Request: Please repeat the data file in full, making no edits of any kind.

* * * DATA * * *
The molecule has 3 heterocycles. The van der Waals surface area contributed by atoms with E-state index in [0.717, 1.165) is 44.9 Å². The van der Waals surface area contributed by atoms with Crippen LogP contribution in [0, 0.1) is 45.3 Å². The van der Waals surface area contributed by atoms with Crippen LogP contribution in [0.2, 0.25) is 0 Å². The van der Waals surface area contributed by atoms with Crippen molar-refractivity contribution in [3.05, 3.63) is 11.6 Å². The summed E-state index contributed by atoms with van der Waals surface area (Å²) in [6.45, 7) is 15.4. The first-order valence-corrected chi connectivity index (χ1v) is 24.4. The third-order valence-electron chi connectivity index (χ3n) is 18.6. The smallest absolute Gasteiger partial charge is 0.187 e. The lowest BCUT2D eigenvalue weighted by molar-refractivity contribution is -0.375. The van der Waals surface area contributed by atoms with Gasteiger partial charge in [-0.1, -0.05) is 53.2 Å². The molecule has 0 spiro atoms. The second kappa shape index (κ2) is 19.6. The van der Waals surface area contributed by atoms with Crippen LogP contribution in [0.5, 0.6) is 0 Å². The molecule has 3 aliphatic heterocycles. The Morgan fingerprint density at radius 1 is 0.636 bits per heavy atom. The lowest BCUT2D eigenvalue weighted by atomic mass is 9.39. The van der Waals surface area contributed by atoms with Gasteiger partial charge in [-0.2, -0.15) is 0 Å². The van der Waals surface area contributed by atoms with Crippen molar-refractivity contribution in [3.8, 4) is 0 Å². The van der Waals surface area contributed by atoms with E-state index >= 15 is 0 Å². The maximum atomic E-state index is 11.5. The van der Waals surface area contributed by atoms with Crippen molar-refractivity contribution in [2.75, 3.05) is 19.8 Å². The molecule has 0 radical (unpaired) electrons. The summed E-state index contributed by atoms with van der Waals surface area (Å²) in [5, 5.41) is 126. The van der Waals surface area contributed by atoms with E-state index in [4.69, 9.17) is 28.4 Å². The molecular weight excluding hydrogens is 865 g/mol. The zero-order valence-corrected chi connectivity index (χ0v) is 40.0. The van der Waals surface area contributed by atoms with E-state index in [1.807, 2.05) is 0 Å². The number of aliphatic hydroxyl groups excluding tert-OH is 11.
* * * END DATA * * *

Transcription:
The molecule has 3 heterocycles. The van der Waals surface area contributed by atoms with E-state index in [0.717, 1.165) is 44.9 Å². The van der Waals surface area contributed by atoms with Crippen LogP contribution in [0, 0.1) is 45.3 Å². The van der Waals surface area contributed by atoms with Crippen LogP contribution in [0.2, 0.25) is 0 Å². The van der Waals surface area contributed by atoms with Crippen molar-refractivity contribution in [3.05, 3.63) is 11.6 Å². The summed E-state index contributed by atoms with van der Waals surface area (Å²) in [6.45, 7) is 15.4. The first-order valence-corrected chi connectivity index (χ1v) is 24.4. The third-order valence-electron chi connectivity index (χ3n) is 18.6. The smallest absolute Gasteiger partial charge is 0.187 e. The lowest BCUT2D eigenvalue weighted by molar-refractivity contribution is -0.375. The van der Waals surface area contributed by atoms with Gasteiger partial charge in [-0.1, -0.05) is 53.2 Å². The molecule has 0 spiro atoms. The second kappa shape index (κ2) is 19.6. The van der Waals surface area contributed by atoms with Crippen LogP contribution in [0.5, 0.6) is 0 Å². The molecule has 3 aliphatic heterocycles. The Morgan fingerprint density at radius 1 is 0.636 bits per heavy atom. The lowest BCUT2D eigenvalue weighted by atomic mass is 9.39. The van der Waals surface area contributed by atoms with Gasteiger partial charge in [-0.2, -0.15) is 0 Å². The van der Waals surface area contributed by atoms with Crippen molar-refractivity contribution in [3.8, 4) is 0 Å². The van der Waals surface area contributed by atoms with E-state index >= 15 is 0 Å². The maximum atomic E-state index is 11.5. The van der Waals surface area contributed by atoms with Crippen molar-refractivity contribution in [2.75, 3.05) is 19.8 Å². The molecule has 0 radical (unpaired) electrons. The summed E-state index contributed by atoms with van der Waals surface area (Å²) in [5, 5.41) is 126. The van der Waals surface area contributed by atoms with E-state index in [4.69, 9.17) is 28.4 Å². The molecular weight excluding hydrogens is 865 g/mol. The zero-order valence-corrected chi connectivity index (χ0v) is 40.0. The van der Waals surface area contributed by atoms with E-state index in [1.807, 2.05) is 0 Å². The number of aliphatic hydroxyl groups excluding tert-OH is 11.